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Qapla

Making Pizza

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I have been making homemade pizza since I was very young. I also worked for a chain pizza place for 15 years (off and on, but usually full time for multiple years in a row then a year or so away). I still make pizza at home.

 

When I say homemade, I am talking the dough and the sauce. I do not make my own pepperoni or cheese (not yet, anyway)

 

I was just wondering, if you make your own pizza. how do you make it. Not every detail .... in particular, I was thinking about two aspects:

 

  • Do you use cooked or uncooked sauce
  • How do you make the dough, particularly as to fermentation (yeast)
    • Same day room temp fermentation
    • Same day cold fermentation
    • Multiday cold fermentation

 

 

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I usually buy a bag of dough at Trader Joe's. My husband has made his own dough in the past; I think he left it in the fridge overnight. 

 

I don't use sauce, just olive oil. Onions, basil, olives, sliced tomato and fresh mozzarella, if I have any. 

 

My husband puts the cheese first, (well, after the tomato sauce) then the toppings. I had never heard of that but it does seem to cook the toppings better.

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2 hours ago, boodles said:

My husband puts the cheese first, (well, after the tomato sauce) then the toppings

I like the idea... it's good to experiment to achieve personal preferences result...

I don't eat pizza often but when I do I like ingredients to be well cooked (more crispy) not just covered in cheese.

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Most of the chains put the sauce on the dough (skin) then the cheese followed by the ingredients.

 

This is actually a common way to build a pizza.

 

There are some who put the cheese directly on the skin, then the sauce and ingredients - perhaps followed by additional cheese.

 

putting the cheese on the top not only keeps the ingredients from cooking, it also allows the cheese to burn if the pizza takes long to cook since, depending on the style of the pizza and the temperature of the oven a pizza can take from 3 minutes to 30 minutes to cook.

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3 hours ago, boodles said:

I usually buy a bag of dough at Trader Joe's. 

 

Is TJ's dough any good?  I love a thin, crispy crust--much like a cracker. 

 

I prefer a cooked sauce to a fresh/raw sauce. 

 

My favorite is canned crushed tomatoes with paste and herbs. Sauté shredded carrots and zucchini and sweeten with honey and a little brown sugar in the sauce. Use whatever toppings and buffalo mozzarella and grated Parmasean.  I like them woodfired ! 

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I like a really thick, yeasty crust, -like deep dish- so my ideal dough might be different. We've tried both kinds of dough from Trader Joe's and I like the "green" one more than the plain. It's not real thick but I think it has garlic, so I like it.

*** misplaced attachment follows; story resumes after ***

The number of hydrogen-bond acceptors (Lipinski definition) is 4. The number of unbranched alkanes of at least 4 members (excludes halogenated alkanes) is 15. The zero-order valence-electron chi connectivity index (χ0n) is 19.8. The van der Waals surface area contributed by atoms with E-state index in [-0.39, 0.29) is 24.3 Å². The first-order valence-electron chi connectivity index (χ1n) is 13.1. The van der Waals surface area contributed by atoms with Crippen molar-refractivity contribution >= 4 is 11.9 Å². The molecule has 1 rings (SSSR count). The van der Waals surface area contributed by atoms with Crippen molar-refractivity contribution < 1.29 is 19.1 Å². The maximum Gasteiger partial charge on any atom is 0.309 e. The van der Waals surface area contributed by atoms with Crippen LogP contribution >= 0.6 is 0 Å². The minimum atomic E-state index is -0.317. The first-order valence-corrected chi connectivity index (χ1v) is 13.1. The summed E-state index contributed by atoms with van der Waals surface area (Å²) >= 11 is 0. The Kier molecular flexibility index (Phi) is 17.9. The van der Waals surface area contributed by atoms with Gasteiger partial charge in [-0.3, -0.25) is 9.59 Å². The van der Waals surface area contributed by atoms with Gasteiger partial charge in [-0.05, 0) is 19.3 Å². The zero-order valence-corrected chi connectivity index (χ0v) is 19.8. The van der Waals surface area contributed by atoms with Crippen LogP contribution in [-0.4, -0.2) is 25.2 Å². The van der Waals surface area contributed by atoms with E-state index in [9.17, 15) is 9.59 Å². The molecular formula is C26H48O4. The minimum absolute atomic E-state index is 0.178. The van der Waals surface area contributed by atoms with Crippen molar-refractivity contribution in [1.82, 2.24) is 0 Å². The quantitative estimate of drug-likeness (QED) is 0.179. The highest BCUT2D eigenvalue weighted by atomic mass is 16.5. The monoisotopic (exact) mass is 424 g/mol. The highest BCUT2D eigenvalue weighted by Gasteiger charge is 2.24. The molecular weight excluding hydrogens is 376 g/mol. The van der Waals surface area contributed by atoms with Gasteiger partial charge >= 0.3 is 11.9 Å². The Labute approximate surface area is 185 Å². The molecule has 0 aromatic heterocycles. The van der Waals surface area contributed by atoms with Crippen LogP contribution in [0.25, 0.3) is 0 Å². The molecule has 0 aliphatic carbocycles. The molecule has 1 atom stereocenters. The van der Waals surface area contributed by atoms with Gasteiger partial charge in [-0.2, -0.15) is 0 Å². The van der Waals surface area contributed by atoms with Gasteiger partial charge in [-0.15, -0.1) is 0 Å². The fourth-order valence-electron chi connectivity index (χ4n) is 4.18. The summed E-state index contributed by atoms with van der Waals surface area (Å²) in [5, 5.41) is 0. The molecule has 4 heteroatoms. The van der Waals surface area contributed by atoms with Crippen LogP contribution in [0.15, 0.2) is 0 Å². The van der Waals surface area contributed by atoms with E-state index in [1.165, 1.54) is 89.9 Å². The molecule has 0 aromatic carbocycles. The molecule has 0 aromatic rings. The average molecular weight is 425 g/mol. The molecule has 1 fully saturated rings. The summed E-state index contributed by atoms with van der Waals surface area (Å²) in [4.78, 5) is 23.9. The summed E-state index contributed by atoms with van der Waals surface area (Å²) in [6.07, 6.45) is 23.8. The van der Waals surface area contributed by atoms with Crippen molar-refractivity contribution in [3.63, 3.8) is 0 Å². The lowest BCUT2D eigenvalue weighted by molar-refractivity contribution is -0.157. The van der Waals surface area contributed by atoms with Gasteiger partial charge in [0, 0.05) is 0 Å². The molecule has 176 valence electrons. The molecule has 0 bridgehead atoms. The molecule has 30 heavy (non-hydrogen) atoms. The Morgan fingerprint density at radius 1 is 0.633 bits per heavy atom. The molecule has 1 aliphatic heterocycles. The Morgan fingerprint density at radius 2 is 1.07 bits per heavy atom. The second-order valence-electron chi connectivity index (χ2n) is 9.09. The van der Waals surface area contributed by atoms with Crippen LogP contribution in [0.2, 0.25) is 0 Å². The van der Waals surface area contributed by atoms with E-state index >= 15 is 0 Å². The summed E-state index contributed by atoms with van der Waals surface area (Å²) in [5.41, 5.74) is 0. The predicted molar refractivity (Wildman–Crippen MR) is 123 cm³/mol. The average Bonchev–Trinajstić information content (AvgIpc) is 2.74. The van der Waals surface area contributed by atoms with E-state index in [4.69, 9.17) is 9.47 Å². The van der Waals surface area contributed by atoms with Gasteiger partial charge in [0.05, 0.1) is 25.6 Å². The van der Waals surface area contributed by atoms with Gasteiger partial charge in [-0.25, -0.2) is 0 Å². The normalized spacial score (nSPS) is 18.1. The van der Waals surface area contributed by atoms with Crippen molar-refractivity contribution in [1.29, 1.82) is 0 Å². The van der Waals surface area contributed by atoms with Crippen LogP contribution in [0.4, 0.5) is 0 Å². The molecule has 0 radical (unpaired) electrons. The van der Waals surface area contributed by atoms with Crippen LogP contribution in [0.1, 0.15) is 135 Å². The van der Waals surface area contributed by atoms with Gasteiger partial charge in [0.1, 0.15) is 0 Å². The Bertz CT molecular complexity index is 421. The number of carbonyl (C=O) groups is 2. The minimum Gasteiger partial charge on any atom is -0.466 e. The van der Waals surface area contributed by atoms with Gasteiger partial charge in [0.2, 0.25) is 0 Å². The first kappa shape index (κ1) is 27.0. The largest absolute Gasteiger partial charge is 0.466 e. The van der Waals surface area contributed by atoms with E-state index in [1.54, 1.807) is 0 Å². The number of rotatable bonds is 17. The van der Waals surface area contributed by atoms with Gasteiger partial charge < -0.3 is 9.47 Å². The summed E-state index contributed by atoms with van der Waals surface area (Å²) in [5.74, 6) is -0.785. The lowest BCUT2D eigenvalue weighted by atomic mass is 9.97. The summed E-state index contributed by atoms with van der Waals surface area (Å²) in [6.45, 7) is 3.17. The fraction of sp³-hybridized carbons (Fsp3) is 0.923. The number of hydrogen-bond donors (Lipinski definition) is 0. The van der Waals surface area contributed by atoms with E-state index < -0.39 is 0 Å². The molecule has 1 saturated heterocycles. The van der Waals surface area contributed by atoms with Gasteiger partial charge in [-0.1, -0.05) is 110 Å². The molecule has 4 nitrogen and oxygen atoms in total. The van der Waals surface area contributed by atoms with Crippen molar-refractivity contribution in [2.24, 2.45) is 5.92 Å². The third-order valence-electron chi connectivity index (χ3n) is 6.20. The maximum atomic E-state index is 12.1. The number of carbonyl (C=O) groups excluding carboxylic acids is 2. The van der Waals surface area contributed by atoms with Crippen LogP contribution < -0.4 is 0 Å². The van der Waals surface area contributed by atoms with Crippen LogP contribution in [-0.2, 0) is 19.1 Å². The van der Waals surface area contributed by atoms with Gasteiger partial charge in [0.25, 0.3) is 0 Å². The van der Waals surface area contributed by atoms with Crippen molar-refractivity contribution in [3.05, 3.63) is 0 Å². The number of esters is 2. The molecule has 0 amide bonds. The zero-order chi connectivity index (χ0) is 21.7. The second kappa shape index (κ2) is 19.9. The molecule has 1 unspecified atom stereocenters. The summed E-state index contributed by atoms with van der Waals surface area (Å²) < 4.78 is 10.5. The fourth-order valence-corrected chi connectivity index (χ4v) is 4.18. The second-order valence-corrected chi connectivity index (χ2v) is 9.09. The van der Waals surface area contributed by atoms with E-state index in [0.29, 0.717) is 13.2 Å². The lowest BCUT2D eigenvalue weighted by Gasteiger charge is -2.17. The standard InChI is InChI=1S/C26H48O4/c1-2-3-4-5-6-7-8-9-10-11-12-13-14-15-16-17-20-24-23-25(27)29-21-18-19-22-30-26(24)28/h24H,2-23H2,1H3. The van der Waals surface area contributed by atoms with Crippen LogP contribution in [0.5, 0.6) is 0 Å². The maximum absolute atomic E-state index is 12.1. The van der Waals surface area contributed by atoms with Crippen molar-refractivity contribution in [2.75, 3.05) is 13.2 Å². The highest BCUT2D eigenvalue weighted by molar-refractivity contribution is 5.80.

We have trouble getting the dough to cook thoroughly. We might need to up the oven temp. Pizza is not easy to make well!

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I love pizza. I grill my pizza for a crisp, thin, crust. I make my own crust and sauce, but I am lazy, so the recipes are quick and simple. 

I use a recipe from America’s  Test  Kitchen. It calls for a dough fermentation of 1 1/2-2 hours.  There  are a 3 different sauces that I use, 

a spicy garlic oil, a traditional red sauce, and a barbecue style sauce.  I could eat pizza every day. 

 

 

 

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Back when I was 19 I got a job at a pizza place. :chef:

One of the perks was that the food was free. I was a regular pioneer so, that was a big plus. 

 

I did eat pizza every day! :eat:

 

We had a thin crust pizza and I would eat a 13" pizza each day I worked - and I worked 4 days a week. Later, when I was no longer pioneering, I Worked full-time, 5-6 days a week, and I still ate a 13" pizza every day.

 

I still like pizza :thumbsup:

 

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You were living the dream! 

1 hour ago, Qapla said:

Back when I was 19 I got a job at a pizza place. :chef:

One of the perks was that the food was free. I was a regular pioneer so, that was a big plus. 

 

I did eat pizza every day! :eat:

 

We had a thin crust pizza and I would eat a 13" pizza each day I worked - and I worked 4 days a week. Later, when I was no longer pioneering, I Worked full-time, 5-6 days a week, and I still ate a 13" pizza every day.

 

I still like pizza :thumbsup:

 

 

Edited by Hanah45

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On 10/26/2017 at 5:17 PM, Qapla said:

I have been making homemade pizza since I was very young. I also worked for a chain pizza place for 15 years (off and on, but usually full time for multiple years in a row then a year or so away). I still make pizza at home.

When I say homemade, I am talking the dough and the sauce. I do not make my own pepperoni or cheese (not yet, anyway)

I was just wondering, if you make your own pizza. how do you make it. Not every detail .... in particular, I was thinking about two aspects:

  • Do you use cooked or uncooked sauce
  • How do you make the dough, particularly as to fermentation (yeast)
    • Same day room temp fermentation
    • Same day cold fermentation
    • Multiday cold fermentation

 

 

I stopped eating commercial pizza years ago for health reasons...but I still love the taste.  Since I bake my own breads, I use the dough to make pizza also (as well as strombolis and calzones when I have time).  My method:

 

- I prepare my own pasta sauce for the pizza, using 8 medium-size tomatoes (+ other ingredients) cooked down.

- I've used same day and multi-day fermentation, but my preference is overnight fermentation so the yeast dough will double in size.  (This creates two 9" or (23 cm) size dough.)

- I'll use one half dough for pizza and freeze the other half for up to 10 days to quickly make something else on a weeknight.

- Ingredients: homemade sauce, two kinds of cheeses, peppers/onions, mushrooms and pepperoni.

 

Bro. John, two questions: can you explain "cold fermentation"?  I've read and been told that dough needs a "warm" environment to rise.  And two, how does one get elastic dough to "cooperate" when trying to roll it out on a work surface? This is the most challenging even though I have a pizza roller.  (It frustrates me each and every time.)